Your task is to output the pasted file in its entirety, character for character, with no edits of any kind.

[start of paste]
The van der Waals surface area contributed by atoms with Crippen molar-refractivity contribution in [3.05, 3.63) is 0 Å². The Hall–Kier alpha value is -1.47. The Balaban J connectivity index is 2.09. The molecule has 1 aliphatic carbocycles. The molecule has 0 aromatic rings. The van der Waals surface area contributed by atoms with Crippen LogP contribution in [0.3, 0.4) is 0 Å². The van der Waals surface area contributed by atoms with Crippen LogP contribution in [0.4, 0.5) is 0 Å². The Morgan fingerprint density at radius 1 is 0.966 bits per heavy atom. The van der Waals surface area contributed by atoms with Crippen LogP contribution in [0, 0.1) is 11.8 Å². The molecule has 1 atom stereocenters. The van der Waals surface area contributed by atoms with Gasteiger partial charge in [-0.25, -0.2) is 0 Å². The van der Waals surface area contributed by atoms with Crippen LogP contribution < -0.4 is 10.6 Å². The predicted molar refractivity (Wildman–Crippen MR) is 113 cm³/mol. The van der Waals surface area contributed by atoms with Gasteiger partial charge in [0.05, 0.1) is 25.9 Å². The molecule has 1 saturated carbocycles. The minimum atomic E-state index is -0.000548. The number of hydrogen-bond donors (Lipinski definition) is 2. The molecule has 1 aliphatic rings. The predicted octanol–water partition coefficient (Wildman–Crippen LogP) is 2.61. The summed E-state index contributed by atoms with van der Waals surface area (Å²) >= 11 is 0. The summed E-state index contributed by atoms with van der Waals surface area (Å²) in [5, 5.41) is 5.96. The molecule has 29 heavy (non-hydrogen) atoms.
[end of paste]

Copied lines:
The van der Waals surface area contributed by atoms with Crippen molar-refractivity contribution in [3.05, 3.63) is 0 Å². The Hall–Kier alpha value is -1.47. The Balaban J connectivity index is 2.09. The molecule has 1 aliphatic carbocycles. The molecule has 0 aromatic rings. The van der Waals surface area contributed by atoms with Crippen LogP contribution in [0.3, 0.4) is 0 Å². The van der Waals surface area contributed by atoms with Crippen LogP contribution in [0.4, 0.5) is 0 Å². The Morgan fingerprint density at radius 1 is 0.966 bits per heavy atom. The van der Waals surface area contributed by atoms with Crippen LogP contribution in [0, 0.1) is 11.8 Å². The molecule has 1 atom stereocenters. The van der Waals surface area contributed by atoms with Gasteiger partial charge in [-0.25, -0.2) is 0 Å². The van der Waals surface area contributed by atoms with Crippen LogP contribution < -0.4 is 10.6 Å². The predicted molar refractivity (Wildman–Crippen MR) is 113 cm³/mol. The van der Waals surface area contributed by atoms with Gasteiger partial charge in [0.05, 0.1) is 25.9 Å². The molecule has 1 saturated carbocycles. The minimum atomic E-state index is -0.000548. The number of hydrogen-bond donors (Lipinski definition) is 2. The molecule has 1 aliphatic rings. The predicted octanol–water partition coefficient (Wildman–Crippen LogP) is 2.61. The summed E-state index contributed by atoms with van der Waals surface area (Å²) >= 11 is 0. The summed E-state index contributed by atoms with van der Waals surface area (Å²) in [5, 5.41) is 5.96. The molecule has 29 heavy (non-hydrogen) atoms.